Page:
DNA methylation of intragenic CpG islands depends on their transcriptional activity during differentiation and disease.
Jeziorska DM., Murray RJS., De Gobbi M., Gaentzsch R., Garrick D., Ayyub H., Chen T., Li E., Telenius J., Lynch M., Graham B., Smith AJH., Lund JN., Hughes JR., Higgs DR., Tufarelli C.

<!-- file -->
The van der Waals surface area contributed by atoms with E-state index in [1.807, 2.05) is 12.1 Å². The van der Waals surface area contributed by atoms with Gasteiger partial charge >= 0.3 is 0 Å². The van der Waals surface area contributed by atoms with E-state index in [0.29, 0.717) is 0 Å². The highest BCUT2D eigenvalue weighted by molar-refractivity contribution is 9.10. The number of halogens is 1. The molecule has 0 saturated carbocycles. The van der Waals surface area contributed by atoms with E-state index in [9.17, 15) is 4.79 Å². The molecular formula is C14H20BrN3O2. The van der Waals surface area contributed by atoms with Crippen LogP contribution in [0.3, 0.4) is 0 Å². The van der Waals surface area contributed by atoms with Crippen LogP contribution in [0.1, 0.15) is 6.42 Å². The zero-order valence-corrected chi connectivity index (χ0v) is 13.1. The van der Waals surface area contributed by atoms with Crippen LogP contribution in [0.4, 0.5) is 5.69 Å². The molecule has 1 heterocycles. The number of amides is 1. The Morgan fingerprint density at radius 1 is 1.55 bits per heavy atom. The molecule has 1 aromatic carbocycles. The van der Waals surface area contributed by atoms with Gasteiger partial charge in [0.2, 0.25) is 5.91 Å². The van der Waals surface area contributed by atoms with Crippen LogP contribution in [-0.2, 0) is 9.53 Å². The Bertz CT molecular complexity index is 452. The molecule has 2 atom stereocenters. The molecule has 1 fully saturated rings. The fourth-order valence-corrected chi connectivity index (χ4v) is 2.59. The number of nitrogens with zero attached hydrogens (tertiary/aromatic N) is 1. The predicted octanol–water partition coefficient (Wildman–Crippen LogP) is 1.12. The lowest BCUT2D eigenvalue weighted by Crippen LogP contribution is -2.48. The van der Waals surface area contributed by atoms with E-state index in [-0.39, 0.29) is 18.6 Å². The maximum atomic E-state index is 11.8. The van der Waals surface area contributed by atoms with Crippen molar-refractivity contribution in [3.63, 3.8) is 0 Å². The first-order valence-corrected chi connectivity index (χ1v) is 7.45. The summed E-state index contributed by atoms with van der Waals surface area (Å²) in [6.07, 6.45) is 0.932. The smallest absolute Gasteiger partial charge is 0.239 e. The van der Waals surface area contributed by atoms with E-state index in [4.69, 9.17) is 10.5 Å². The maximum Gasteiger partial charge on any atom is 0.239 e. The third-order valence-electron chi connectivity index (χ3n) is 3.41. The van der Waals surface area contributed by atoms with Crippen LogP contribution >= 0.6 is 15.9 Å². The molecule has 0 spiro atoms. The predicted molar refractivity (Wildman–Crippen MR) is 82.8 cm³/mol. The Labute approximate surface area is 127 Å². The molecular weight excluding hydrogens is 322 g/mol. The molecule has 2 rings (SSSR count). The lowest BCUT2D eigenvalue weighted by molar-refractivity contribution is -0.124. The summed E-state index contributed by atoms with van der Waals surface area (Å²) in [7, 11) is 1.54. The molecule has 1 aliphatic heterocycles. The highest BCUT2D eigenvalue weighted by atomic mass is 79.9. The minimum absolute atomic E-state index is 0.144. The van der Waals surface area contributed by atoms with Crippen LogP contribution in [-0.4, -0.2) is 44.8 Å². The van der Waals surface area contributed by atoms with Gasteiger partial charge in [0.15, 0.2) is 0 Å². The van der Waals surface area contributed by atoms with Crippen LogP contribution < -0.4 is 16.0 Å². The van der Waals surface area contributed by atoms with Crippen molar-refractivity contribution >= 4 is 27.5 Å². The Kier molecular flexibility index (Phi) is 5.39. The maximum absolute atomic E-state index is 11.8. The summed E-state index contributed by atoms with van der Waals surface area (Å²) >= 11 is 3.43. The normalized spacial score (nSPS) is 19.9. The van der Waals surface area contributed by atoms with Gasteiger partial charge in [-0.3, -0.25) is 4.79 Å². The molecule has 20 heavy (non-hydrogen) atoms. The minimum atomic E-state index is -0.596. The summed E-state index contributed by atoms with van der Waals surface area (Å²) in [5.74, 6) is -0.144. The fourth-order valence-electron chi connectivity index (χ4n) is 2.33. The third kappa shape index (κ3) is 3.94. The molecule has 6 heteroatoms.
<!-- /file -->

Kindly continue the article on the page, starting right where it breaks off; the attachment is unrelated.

The human genome contains ∼30,000 CpG islands (CGIs). While CGIs associated with promoters nearly always remain unmethylated, many of the ∼9,000 CGIs lying within gene bodies become methylated during development and differentiation. Both promoter and intragenic CGIs may also become abnormally methylated as a result of genome rearrangements and in malignancy. The epigenetic mechanisms by which some CGIs become methylated but others, in the same cell, remain unmethylated in these situations are poorly understood. Analyzing specific loci and using a genome-wide analysis, we show that transcription running across CGIs, associated with specific chromatin modifications, is required for DNA methyltransferase 3B (DNMT3B)-mediated DNA methylation of many naturally occurring intragenic CGIs. Importantly, we also show that a subgroup of intragenic CGIs is not sensitive to this process of transcription-mediated methylation and that this correlates with their individual intrinsic capacity to initiate transcription in vivo. We propose a general model of how transcription could act as a primary determinant of the patterns of CGI methylation in normal development and differentiation, and in human disease.